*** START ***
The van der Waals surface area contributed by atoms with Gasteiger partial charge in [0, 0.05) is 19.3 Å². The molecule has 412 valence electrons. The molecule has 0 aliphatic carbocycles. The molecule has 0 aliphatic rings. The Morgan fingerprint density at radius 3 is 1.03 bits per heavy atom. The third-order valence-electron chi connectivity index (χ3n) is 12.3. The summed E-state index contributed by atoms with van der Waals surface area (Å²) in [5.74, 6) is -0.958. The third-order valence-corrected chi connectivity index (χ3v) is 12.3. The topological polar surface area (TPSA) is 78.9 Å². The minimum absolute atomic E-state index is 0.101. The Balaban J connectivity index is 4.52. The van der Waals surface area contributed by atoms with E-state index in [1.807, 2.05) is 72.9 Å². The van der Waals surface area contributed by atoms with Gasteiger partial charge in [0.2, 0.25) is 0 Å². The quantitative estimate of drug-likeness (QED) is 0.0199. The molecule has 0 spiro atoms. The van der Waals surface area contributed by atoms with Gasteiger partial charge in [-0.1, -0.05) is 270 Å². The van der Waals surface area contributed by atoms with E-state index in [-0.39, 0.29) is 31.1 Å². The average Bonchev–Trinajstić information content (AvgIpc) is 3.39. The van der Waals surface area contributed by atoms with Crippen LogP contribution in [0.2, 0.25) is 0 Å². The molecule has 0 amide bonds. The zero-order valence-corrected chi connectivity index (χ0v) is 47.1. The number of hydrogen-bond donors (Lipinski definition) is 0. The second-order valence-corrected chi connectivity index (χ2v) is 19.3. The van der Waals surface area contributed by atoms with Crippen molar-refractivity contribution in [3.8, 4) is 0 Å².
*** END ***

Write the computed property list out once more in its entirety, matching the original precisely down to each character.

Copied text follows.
The van der Waals surface area contributed by atoms with Gasteiger partial charge in [0, 0.05) is 19.3 Å². The molecule has 412 valence electrons. The molecule has 0 aliphatic carbocycles. The molecule has 0 aliphatic rings. The Morgan fingerprint density at radius 3 is 1.03 bits per heavy atom. The third-order valence-electron chi connectivity index (χ3n) is 12.3. The summed E-state index contributed by atoms with van der Waals surface area (Å²) in [5.74, 6) is -0.958. The third-order valence-corrected chi connectivity index (χ3v) is 12.3. The topological polar surface area (TPSA) is 78.9 Å². The minimum absolute atomic E-state index is 0.101. The Balaban J connectivity index is 4.52. The van der Waals surface area contributed by atoms with E-state index in [1.807, 2.05) is 72.9 Å². The van der Waals surface area contributed by atoms with Gasteiger partial charge in [0.2, 0.25) is 0 Å². The quantitative estimate of drug-likeness (QED) is 0.0199. The molecule has 0 spiro atoms. The van der Waals surface area contributed by atoms with Gasteiger partial charge in [-0.1, -0.05) is 270 Å². The van der Waals surface area contributed by atoms with E-state index in [-0.39, 0.29) is 31.1 Å². The average Bonchev–Trinajstić information content (AvgIpc) is 3.39. The van der Waals surface area contributed by atoms with Crippen LogP contribution in [0.2, 0.25) is 0 Å². The molecule has 0 amide bonds. The zero-order valence-corrected chi connectivity index (χ0v) is 47.1. The number of hydrogen-bond donors (Lipinski definition) is 0. The second-order valence-corrected chi connectivity index (χ2v) is 19.3. The van der Waals surface area contributed by atoms with Crippen molar-refractivity contribution in [3.8, 4) is 0 Å².